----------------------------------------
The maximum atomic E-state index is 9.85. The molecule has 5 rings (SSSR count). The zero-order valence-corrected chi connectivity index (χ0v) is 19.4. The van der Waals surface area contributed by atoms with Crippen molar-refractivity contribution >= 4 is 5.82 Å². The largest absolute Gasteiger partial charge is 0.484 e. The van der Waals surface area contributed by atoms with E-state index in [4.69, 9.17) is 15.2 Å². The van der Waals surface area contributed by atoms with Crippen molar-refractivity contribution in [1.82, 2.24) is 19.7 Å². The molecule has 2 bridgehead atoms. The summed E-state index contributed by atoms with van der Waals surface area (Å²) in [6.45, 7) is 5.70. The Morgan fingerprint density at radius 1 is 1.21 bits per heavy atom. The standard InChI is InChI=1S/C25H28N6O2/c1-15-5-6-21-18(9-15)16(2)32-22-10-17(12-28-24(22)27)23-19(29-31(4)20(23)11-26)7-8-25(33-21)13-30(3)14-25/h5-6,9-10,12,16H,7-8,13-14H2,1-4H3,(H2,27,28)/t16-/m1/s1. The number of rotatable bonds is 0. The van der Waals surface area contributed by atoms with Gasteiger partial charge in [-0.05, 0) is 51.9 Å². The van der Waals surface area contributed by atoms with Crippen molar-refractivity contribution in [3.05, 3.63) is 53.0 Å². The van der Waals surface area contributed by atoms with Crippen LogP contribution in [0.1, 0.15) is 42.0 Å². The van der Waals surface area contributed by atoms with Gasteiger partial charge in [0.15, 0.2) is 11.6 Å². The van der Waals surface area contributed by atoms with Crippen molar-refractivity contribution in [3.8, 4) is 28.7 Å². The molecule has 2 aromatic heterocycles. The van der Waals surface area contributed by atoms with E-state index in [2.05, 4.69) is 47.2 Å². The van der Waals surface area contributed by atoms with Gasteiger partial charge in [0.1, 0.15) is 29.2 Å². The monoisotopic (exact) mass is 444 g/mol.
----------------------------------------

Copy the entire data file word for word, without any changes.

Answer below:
The maximum atomic E-state index is 9.85. The molecule has 5 rings (SSSR count). The zero-order valence-corrected chi connectivity index (χ0v) is 19.4. The van der Waals surface area contributed by atoms with Crippen molar-refractivity contribution >= 4 is 5.82 Å². The largest absolute Gasteiger partial charge is 0.484 e. The van der Waals surface area contributed by atoms with E-state index in [4.69, 9.17) is 15.2 Å². The van der Waals surface area contributed by atoms with Crippen molar-refractivity contribution in [1.82, 2.24) is 19.7 Å². The molecule has 2 bridgehead atoms. The summed E-state index contributed by atoms with van der Waals surface area (Å²) in [6.45, 7) is 5.70. The Morgan fingerprint density at radius 1 is 1.21 bits per heavy atom. The standard InChI is InChI=1S/C25H28N6O2/c1-15-5-6-21-18(9-15)16(2)32-22-10-17(12-28-24(22)27)23-19(29-31(4)20(23)11-26)7-8-25(33-21)13-30(3)14-25/h5-6,9-10,12,16H,7-8,13-14H2,1-4H3,(H2,27,28)/t16-/m1/s1. The number of rotatable bonds is 0. The van der Waals surface area contributed by atoms with Gasteiger partial charge in [-0.05, 0) is 51.9 Å². The van der Waals surface area contributed by atoms with Crippen molar-refractivity contribution in [3.05, 3.63) is 53.0 Å². The van der Waals surface area contributed by atoms with Crippen LogP contribution in [0.1, 0.15) is 42.0 Å². The van der Waals surface area contributed by atoms with Gasteiger partial charge in [0.15, 0.2) is 11.6 Å². The van der Waals surface area contributed by atoms with Crippen molar-refractivity contribution in [3.8, 4) is 28.7 Å². The molecule has 2 aromatic heterocycles. The van der Waals surface area contributed by atoms with E-state index in [2.05, 4.69) is 47.2 Å². The van der Waals surface area contributed by atoms with Gasteiger partial charge in [0.1, 0.15) is 29.2 Å². The monoisotopic (exact) mass is 444 g/mol.